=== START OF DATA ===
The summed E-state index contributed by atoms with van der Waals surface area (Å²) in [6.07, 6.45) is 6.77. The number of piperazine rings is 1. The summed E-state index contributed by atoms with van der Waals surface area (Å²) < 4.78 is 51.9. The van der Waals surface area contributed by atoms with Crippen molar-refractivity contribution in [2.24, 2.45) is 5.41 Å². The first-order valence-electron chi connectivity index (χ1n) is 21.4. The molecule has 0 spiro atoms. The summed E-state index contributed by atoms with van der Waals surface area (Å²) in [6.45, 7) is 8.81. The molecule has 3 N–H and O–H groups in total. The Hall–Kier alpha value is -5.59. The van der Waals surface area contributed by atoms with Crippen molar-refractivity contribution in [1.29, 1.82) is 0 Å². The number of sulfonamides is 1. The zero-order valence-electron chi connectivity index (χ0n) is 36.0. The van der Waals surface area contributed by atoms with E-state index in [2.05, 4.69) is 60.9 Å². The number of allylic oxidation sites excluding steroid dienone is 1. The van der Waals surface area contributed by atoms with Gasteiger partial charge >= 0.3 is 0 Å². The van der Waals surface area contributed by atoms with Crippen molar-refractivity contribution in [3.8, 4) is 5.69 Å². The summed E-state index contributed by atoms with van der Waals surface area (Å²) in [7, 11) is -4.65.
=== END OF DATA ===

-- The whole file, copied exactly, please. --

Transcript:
The summed E-state index contributed by atoms with van der Waals surface area (Å²) in [6.07, 6.45) is 6.77. The number of piperazine rings is 1. The summed E-state index contributed by atoms with van der Waals surface area (Å²) < 4.78 is 51.9. The van der Waals surface area contributed by atoms with Crippen molar-refractivity contribution in [2.24, 2.45) is 5.41 Å². The first-order valence-electron chi connectivity index (χ1n) is 21.4. The molecule has 0 spiro atoms. The summed E-state index contributed by atoms with van der Waals surface area (Å²) in [6.45, 7) is 8.81. The molecule has 3 N–H and O–H groups in total. The Hall–Kier alpha value is -5.59. The van der Waals surface area contributed by atoms with Crippen molar-refractivity contribution in [1.29, 1.82) is 0 Å². The number of sulfonamides is 1. The zero-order valence-electron chi connectivity index (χ0n) is 36.0. The van der Waals surface area contributed by atoms with E-state index in [2.05, 4.69) is 60.9 Å². The number of allylic oxidation sites excluding steroid dienone is 1. The van der Waals surface area contributed by atoms with Gasteiger partial charge >= 0.3 is 0 Å². The van der Waals surface area contributed by atoms with Crippen molar-refractivity contribution in [3.8, 4) is 5.69 Å². The summed E-state index contributed by atoms with van der Waals surface area (Å²) in [7, 11) is -4.65.